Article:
# Show that the congruence $x^4 - 17y^4 \equiv 2z^2 \pmod p$ has non-trivial solutions for all primes $p$

I want to show that $$x^4 - 17y^4 \equiv 2z^2 \pmod p$$ has non-trivial solutions for all primes $p$.

I haven't been able to progress much, but one attempt was to consider the case that $p$ is such that $2$ is a square (a quadratic residue) mod $p$, and thus $2z^2$ is a square, therefore there is a solution if and only if $x^4 - 17y^4$ is congruent to a square for some $x$ and $y$.

Then we can consider when $17$ is a square, then show there exist $x$ and $y$ such that $x^4 - 2z^2$ is congruent to a square. Then I suppose we will have to consider the case that neither $17$ nor $2$ is a square mod $p$, so then we have to show $2z^2 + 17y^4$ is congruent to a square.

So far I have not been able to get anywhere with this approach. Any help is appreciated.

1. For $p=2$, $(x,y,z)=(1,1,1)$ is a solution.
2. If $(-2/p)=1$ then $(2a,a,a)$ is a solution when $a^2\equiv-2\pmod{p}$.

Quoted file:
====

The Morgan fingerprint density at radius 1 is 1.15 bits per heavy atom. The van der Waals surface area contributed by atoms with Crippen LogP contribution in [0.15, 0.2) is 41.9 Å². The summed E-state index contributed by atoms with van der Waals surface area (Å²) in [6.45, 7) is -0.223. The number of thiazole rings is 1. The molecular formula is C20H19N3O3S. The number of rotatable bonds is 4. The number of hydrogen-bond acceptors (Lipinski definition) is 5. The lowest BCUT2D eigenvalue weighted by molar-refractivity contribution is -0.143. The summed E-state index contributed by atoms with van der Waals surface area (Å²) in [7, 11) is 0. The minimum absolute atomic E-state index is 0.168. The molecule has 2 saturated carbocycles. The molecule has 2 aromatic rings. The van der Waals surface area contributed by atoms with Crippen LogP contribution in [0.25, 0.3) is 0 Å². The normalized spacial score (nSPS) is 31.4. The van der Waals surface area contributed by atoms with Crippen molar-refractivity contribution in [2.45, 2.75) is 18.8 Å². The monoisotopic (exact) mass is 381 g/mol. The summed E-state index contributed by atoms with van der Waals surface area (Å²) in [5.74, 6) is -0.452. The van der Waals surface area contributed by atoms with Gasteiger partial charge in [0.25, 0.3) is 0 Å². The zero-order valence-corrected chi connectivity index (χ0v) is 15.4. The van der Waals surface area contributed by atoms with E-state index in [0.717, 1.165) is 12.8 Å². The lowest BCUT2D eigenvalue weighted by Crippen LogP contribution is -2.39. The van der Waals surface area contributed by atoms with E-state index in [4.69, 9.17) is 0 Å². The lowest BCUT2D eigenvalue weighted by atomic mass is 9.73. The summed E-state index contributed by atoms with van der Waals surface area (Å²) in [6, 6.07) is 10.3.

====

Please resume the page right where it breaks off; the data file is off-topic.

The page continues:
3. If $(-2/p)=-1$ and $(17/p)=-1$, then $(-34/p)=1$ and $(0,2,2a)$ is a solution when $a^2\equiv-34\pmod{p}$.
4. If $(5/p)=1$, then $(a,1,2)$ is a solution when $a^2\equiv5\pmod{p}$.
5. If $(7/p)=1$, then $(a,1,4)$ is a solution when $a^2\equiv7\pmod{p}$.
Since $p=17$ and $p=5,7$ are covered by case 2 and case 3 respectively, it remains to consider the case that $(17/p)=1$ and $(5/p)=(7/p)=-1$, which implies $(35/p)=1$. So we may take integers $a,b$ such that $a^2\equiv17\pmod{p}$ and $b^2\equiv35\pmod{p}$. Then we complete the proof by the following observations:
• If $(a/p)=1$, then $(c,1,0)$ is a solution when $c^2\equiv a\pmod{p}$.
• If $(b/p)=1$, then $(c,1,3)$ is a solution when $c^2\equiv b\pmod{p}$.
• If $(a/p)=(b/p)=-1$, then $(ab/p)=1$ and $(c,1,17)$ is a solution when $c^2\equiv ab\pmod{p}$.
• Hi, I was searching about this equations and I found this answer. I have to prove that there are solutions mod p for every p, but the equation is a bit different: $x^4-17=2y^2$. How can I generalize your proof? I've done the first two cases but I have difficulties with the third. Thanks! – robbis 14 hours ago